I'm not the guy you asked, but I ALSO have the G930s. They're nice, but I won't be buying them again. I find the wireless to be flaky when my wife uses HER wireless headset (another Logitec, but not G930s), and the battery is nearly worthless after 2 years of ownership (though I do a fair bit of gaming, so YMMV). Next headset I buy is gonna be a pair of these bad-boys, and I'm gonna slap some of these on 'em. If I need a mic, I'll grab something like this. Won't be wireless, but I've got a cheap bluetooth headset if I need to move around the house. Since my HMD is tethered ANYWAY, I don't mind the headphones being so as well. :)

Hope that was somewhat helpful! :)

EDIT: OK, so here I am, nearly a month later. My G930s finally gave up the ghost, and I went ahead and bought about what I describe above (haven't picked up a mic yet (doesn't make sense at this point, with the Vive so close), but I've got the Superlux cans and 3rd party earcovers), and I'm LOVING them. Nice sound, though quieter than expected - I've not dealt with anything but USB headsets for a while, so I'm pretty sure I need an amp, which I can't fault them for, I knew it was a possibility going in. In any event, though a bit quiet at this point, it's not to the point of unhearability or anything. I just can't make it annoyingly loud if I want to. I'm also irked at the tiny male jack hardwired into them - I'd rather have a flush female jack, but what 'cha gonna do?

Beyond those two TINY issues (the first is only an issue due to my not realizing they'd need a bit more juice, and the second is annoying, but not at all a dealbreaker), I'm LOVING them for the price. Reproduction sounds pretty good (good enough for mixing with, anyway), and comfort is GREAT (they feel VERY light). YMMV, but I'm a happy camper with my Superlux HD668B semi-open cans (just don't forget the (<$10!) 3rd party covers - they REALLY improve on the default comfort).

EDIT #2: I'm a jackass. I had them plugged into line-in. When I found a second line-in (this one actually labeled and recognized by the OS as a headphone jack), the softer sound issue went away.

u/edit1754 · 4 pointsr/SuggestALaptop

HP Pavilion 15

u/polopollo85 · 2 pointsr/pcmasterrace

I used to play WoW on a 2013 15 macbook pro till 2 weeks ago.

I bought a new desktop from a friend. Really powerful to me.

  • Intel Core i5-6600K 3.5/3.9Ghz
  • 16GB RAM DDR4 3000Mhz Vengeance
  • EVGA GTX 1070 8GB
  • SSD 480GB Corsair Force LE
  • And Watercooling (even if not overclocked, as I don't know yet how it works)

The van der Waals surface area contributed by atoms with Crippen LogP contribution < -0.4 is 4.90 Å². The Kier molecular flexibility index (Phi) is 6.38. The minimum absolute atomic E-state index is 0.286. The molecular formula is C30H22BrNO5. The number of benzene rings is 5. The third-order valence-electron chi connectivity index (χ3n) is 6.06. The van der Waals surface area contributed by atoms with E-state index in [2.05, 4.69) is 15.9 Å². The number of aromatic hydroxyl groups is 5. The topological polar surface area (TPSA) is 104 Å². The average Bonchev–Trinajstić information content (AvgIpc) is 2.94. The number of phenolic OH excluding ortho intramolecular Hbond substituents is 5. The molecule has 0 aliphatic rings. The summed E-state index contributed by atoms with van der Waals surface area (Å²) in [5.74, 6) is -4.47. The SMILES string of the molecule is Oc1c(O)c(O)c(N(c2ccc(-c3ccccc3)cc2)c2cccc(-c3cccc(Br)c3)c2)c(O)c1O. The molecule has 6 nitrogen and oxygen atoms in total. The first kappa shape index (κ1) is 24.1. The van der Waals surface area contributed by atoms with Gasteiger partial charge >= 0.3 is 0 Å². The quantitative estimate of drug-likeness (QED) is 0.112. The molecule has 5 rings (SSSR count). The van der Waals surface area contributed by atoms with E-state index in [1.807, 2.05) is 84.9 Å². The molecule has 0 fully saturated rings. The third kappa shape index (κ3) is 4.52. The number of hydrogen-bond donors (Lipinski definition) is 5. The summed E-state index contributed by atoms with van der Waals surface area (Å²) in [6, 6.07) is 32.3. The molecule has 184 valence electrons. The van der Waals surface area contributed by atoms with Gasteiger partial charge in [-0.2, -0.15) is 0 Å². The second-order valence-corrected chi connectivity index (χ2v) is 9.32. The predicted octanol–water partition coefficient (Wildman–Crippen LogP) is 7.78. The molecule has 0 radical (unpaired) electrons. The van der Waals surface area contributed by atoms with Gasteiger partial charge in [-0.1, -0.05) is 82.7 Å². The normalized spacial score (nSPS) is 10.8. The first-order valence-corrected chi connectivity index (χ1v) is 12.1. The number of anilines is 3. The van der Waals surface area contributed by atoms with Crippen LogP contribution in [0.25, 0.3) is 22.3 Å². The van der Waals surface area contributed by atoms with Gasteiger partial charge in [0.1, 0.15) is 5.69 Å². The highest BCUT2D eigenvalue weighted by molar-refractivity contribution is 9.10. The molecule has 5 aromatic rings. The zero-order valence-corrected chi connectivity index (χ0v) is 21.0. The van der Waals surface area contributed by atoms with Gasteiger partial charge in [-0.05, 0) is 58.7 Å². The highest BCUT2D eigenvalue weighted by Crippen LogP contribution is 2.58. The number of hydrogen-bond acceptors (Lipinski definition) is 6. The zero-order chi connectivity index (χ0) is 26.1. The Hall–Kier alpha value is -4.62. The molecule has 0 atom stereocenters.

Now that is amazing, it is like I play a new game. (Going from 12-25fps to 90+, and I think WoW is limiting to 100 by default. Anyway).

    ------------------------------------

    My problem is I borrowed his monitor. From what I see, it is a ASUS VS228H-P 21.5" Full HD 1920x1080

    And for those who played WoW, it feels "smaller". My knowledge of screens is limited, but I think when I run WoW on the macbook, the resolution is 2880x1800. I feel I can't go to a smaller resolution.

    Another friend told me "if you are gonna do gaming, you need this monitor". But all I can see is the same "1920x1080" resolution.

    -------------------------------

    What is the advice from this community for a good compromise?

  • I am looking for a 27'' screen.
  • I've heard of 4k. By browsing here and there I found this one which is definitely high end budget to me. People said that under 32'', everything feels "tiny".
  • In a 1st time I'm gonna play WoW on it, then I'll do more adventure games like the Witcher, Tomb Raider, Skyrim, etc. Anything that will be release and be awesome on the "adventure" side. I do not plan to do any MOBA or FPS, I'm too old for this :) My aim is just to play and have fun, not going to the competitive side of games, just enjoying chilling adventure games that I missed by having a mac.

    ---------------------------------

    I start to feel overwhelm by browsing topics I am not familiar with yet (remember, I come from a all-in-one macbook). I need enlightenment, I plan to buy a new monitor around black Friday (in sale or not, $200 would be preferable, definitely under $400). If you guys have heard of a similar situation, and could tell me something like "Yeah I have a similar story and went with this monitor XXX, I highly recommend this to you, {you don't need 4k, you need 4k}, the fps above 60 {matters, not matters} for what you seek for, the price is just {$250, $450 but really really worth it, $350 right in your range!}"
u/Not_enough_yuri · 2 pointsr/DestinyTheGame